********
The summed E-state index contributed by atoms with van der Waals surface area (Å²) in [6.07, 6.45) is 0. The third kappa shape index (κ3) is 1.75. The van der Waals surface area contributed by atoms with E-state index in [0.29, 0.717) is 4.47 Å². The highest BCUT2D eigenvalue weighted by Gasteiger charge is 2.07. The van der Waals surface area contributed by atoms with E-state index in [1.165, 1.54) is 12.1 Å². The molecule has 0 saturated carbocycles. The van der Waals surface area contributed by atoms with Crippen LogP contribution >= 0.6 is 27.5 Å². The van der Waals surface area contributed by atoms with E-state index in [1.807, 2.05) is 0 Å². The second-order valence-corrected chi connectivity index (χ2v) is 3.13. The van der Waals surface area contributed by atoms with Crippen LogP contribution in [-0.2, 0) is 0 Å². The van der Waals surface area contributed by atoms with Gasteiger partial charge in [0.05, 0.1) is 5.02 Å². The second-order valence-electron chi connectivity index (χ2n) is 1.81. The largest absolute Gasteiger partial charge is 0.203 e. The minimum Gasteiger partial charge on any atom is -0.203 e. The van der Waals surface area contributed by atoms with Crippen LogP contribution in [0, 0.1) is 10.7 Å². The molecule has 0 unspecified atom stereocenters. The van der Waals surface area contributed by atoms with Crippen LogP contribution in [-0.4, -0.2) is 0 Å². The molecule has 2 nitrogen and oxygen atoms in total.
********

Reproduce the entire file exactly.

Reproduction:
The summed E-state index contributed by atoms with van der Waals surface area (Å²) in [6.07, 6.45) is 0. The third kappa shape index (κ3) is 1.75. The van der Waals surface area contributed by atoms with E-state index in [0.29, 0.717) is 4.47 Å². The highest BCUT2D eigenvalue weighted by Gasteiger charge is 2.07. The van der Waals surface area contributed by atoms with E-state index in [1.165, 1.54) is 12.1 Å². The molecule has 0 saturated carbocycles. The van der Waals surface area contributed by atoms with Crippen LogP contribution >= 0.6 is 27.5 Å². The van der Waals surface area contributed by atoms with E-state index in [1.807, 2.05) is 0 Å². The second-order valence-corrected chi connectivity index (χ2v) is 3.13. The van der Waals surface area contributed by atoms with Crippen LogP contribution in [-0.2, 0) is 0 Å². The van der Waals surface area contributed by atoms with Gasteiger partial charge in [0.05, 0.1) is 5.02 Å². The second-order valence-electron chi connectivity index (χ2n) is 1.81. The largest absolute Gasteiger partial charge is 0.203 e. The minimum Gasteiger partial charge on any atom is -0.203 e. The van der Waals surface area contributed by atoms with Crippen LogP contribution in [0, 0.1) is 10.7 Å². The molecule has 0 unspecified atom stereocenters. The van der Waals surface area contributed by atoms with Crippen LogP contribution in [-0.4, -0.2) is 0 Å². The molecule has 2 nitrogen and oxygen atoms in total.